I also just really disliked the concept of having to destroy all that art, written, painted or otherwise. Can you imagine only have 100 books to choose from or 100 songs? Doesn't bear thinking about…

Anyway, Grandfather has a poem. And one that isn't in the Hundred poems. This is Cassia's initial dilemma. Why did Grandfather give her an 'illegal' poem? What does it mean? What does he want her to do with it? It is the beginning of Cassia's change in mindset. It opens her eyes to the possibility of things beyond what Society wants her to see.

I thought it was telling that although Cassia begins to question things around her, I felt like she was asking the wrong questions. Cassia immediately thinks that there is something wrong with her, or something she has done. It seems obvious to us that she needs to be questioning the Society. But, of course, that is part of Cassia's journey. She has to change her view of a world she grew up in.

Unlike other dystopian series like The Hunger Games or Divergent, the inherent wrongness of their society doesn't seem to occur to Cassia very quickly. At the outset, she is perfectly happy with the way things are, and is excited to attend her Match Banquet. It is a slow realisation over the course of most of the book that people should have control over their own lives, that they should have a choice over what happens to them. So, as a book, it does not have the punch that those other series have. While I appreciated it, because I understood that it would take a while for Cassia to overcome years of thought processes, it sometimes felt like you were waiting for the penny to drop, and the story to getting going.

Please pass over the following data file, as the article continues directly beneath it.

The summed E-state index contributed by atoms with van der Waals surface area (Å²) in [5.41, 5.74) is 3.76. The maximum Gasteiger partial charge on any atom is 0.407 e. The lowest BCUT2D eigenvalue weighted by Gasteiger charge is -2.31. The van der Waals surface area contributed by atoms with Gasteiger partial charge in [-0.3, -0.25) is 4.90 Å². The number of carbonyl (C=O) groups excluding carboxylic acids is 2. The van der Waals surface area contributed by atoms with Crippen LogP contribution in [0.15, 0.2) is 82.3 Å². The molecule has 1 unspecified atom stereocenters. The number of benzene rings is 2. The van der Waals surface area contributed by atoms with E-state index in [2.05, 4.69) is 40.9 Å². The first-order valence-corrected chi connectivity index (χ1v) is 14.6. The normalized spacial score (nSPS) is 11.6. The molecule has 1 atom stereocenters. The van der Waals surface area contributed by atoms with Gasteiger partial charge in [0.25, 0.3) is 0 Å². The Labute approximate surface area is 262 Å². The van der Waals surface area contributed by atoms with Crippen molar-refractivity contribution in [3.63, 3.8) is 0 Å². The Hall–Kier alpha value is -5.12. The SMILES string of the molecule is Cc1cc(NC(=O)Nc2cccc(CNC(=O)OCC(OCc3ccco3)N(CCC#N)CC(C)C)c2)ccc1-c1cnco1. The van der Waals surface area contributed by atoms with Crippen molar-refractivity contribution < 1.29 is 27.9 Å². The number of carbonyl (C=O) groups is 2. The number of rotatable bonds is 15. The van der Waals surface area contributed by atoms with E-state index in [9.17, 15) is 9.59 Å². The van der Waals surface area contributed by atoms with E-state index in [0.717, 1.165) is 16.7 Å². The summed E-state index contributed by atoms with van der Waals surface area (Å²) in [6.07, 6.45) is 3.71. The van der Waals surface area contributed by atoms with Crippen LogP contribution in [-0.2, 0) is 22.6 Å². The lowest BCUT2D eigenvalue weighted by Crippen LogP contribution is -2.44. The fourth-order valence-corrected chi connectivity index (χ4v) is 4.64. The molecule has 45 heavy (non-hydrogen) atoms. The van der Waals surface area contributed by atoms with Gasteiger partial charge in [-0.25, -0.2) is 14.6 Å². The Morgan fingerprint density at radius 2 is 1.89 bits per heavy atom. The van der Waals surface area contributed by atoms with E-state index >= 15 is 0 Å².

Onto the love story part. Initially, the set up of Cassia being Matched with her childhood BFF, Xander, but falling for the quiet neighbour, Ky felt rather reminiscent of the love triangle in The Hunger Games. But there was less of the 'who will she choose?' stuff in Matched, even if Cassia does struggle with her feelings for both of them.

I can definitely get on board with Ky and Cassia. Ky felt like the character that knew what was happening was strange and unsettling, but he is also quite mysterious and only reveals his story in small doses. In fact, even by the end of the book, we still know only snippets. His status as an Aberration also adds an interesting twist to the tale of forbidden love.

I did feel like I wanted to see more of Cassia's relationship with Xander, and why the Society had decided they were perfectly matched. It would have made the internal struggle about her feelings for both the boys a bit more… justified, maybe?

In short, I did enjoy Matched, and I am definitely going to read the rest of the series, but it doesn't have the gripping-ness of The Hunger Games or Divergent.